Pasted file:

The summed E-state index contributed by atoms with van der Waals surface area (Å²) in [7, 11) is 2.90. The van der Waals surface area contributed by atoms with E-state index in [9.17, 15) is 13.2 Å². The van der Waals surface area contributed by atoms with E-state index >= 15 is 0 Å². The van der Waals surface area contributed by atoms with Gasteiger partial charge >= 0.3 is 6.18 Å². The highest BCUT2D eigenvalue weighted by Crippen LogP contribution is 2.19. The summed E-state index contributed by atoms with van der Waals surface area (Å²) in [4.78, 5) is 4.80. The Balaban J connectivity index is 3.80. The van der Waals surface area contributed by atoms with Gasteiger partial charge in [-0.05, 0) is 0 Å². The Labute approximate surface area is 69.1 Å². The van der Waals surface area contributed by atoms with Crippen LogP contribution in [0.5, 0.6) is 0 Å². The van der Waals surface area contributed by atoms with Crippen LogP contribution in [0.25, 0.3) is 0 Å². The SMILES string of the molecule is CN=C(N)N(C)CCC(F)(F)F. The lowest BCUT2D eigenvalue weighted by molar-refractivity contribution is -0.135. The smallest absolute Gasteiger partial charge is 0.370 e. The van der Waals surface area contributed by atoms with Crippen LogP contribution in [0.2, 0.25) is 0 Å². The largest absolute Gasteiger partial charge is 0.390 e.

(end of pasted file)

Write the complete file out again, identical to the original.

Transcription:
The summed E-state index contributed by atoms with van der Waals surface area (Å²) in [7, 11) is 2.90. The van der Waals surface area contributed by atoms with E-state index in [9.17, 15) is 13.2 Å². The van der Waals surface area contributed by atoms with E-state index >= 15 is 0 Å². The van der Waals surface area contributed by atoms with Gasteiger partial charge >= 0.3 is 6.18 Å². The highest BCUT2D eigenvalue weighted by Crippen LogP contribution is 2.19. The summed E-state index contributed by atoms with van der Waals surface area (Å²) in [4.78, 5) is 4.80. The Balaban J connectivity index is 3.80. The van der Waals surface area contributed by atoms with Gasteiger partial charge in [-0.05, 0) is 0 Å². The Labute approximate surface area is 69.1 Å². The van der Waals surface area contributed by atoms with Crippen LogP contribution in [0.5, 0.6) is 0 Å². The van der Waals surface area contributed by atoms with Crippen LogP contribution in [0.25, 0.3) is 0 Å². The SMILES string of the molecule is CN=C(N)N(C)CCC(F)(F)F. The lowest BCUT2D eigenvalue weighted by molar-refractivity contribution is -0.135. The smallest absolute Gasteiger partial charge is 0.370 e. The van der Waals surface area contributed by atoms with Crippen LogP contribution in [0.2, 0.25) is 0 Å². The largest absolute Gasteiger partial charge is 0.390 e.